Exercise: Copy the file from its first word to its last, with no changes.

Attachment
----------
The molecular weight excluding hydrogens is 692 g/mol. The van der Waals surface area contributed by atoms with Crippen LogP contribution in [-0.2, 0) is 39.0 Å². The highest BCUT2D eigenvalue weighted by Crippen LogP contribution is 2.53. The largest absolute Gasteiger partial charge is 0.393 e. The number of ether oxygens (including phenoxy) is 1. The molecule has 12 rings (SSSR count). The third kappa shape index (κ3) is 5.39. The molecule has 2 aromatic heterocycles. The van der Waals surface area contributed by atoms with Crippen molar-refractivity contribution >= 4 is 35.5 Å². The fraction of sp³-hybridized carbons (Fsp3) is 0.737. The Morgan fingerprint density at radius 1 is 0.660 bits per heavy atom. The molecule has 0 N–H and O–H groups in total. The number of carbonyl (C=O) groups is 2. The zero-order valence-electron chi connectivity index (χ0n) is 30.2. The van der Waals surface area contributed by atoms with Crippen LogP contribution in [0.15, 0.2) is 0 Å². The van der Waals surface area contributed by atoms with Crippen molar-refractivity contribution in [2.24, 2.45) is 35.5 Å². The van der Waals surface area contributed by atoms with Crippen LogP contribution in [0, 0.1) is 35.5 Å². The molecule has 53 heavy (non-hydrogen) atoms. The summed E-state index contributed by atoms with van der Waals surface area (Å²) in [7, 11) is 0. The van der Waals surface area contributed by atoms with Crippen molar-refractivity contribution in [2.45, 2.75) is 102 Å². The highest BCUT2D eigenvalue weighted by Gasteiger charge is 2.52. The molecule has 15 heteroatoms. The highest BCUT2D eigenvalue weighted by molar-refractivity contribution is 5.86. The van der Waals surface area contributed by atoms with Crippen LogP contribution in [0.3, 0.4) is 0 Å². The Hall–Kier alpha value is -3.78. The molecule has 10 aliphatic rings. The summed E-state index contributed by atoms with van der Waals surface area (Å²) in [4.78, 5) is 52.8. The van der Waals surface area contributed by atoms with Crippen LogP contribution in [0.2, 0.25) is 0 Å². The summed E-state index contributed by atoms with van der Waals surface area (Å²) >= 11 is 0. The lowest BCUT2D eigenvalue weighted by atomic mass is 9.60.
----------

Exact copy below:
The molecular weight excluding hydrogens is 692 g/mol. The van der Waals surface area contributed by atoms with Crippen LogP contribution in [-0.2, 0) is 39.0 Å². The highest BCUT2D eigenvalue weighted by Crippen LogP contribution is 2.53. The largest absolute Gasteiger partial charge is 0.393 e. The number of ether oxygens (including phenoxy) is 1. The molecule has 12 rings (SSSR count). The third kappa shape index (κ3) is 5.39. The molecule has 2 aromatic heterocycles. The van der Waals surface area contributed by atoms with Crippen molar-refractivity contribution >= 4 is 35.5 Å². The fraction of sp³-hybridized carbons (Fsp3) is 0.737. The Morgan fingerprint density at radius 1 is 0.660 bits per heavy atom. The molecule has 0 N–H and O–H groups in total. The number of carbonyl (C=O) groups is 2. The zero-order valence-electron chi connectivity index (χ0n) is 30.2. The van der Waals surface area contributed by atoms with Crippen LogP contribution in [0.15, 0.2) is 0 Å². The van der Waals surface area contributed by atoms with Crippen molar-refractivity contribution in [2.24, 2.45) is 35.5 Å². The van der Waals surface area contributed by atoms with Crippen LogP contribution in [0, 0.1) is 35.5 Å². The molecule has 53 heavy (non-hydrogen) atoms. The summed E-state index contributed by atoms with van der Waals surface area (Å²) in [7, 11) is 0. The van der Waals surface area contributed by atoms with Crippen molar-refractivity contribution in [2.45, 2.75) is 102 Å². The highest BCUT2D eigenvalue weighted by Gasteiger charge is 2.52. The molecule has 15 heteroatoms. The highest BCUT2D eigenvalue weighted by molar-refractivity contribution is 5.86. The van der Waals surface area contributed by atoms with Crippen LogP contribution in [0.3, 0.4) is 0 Å². The Hall–Kier alpha value is -3.78. The molecule has 10 aliphatic rings. The summed E-state index contributed by atoms with van der Waals surface area (Å²) in [4.78, 5) is 52.8. The van der Waals surface area contributed by atoms with Crippen LogP contribution in [0.2, 0.25) is 0 Å². The summed E-state index contributed by atoms with van der Waals surface area (Å²) >= 11 is 0. The lowest BCUT2D eigenvalue weighted by atomic mass is 9.60.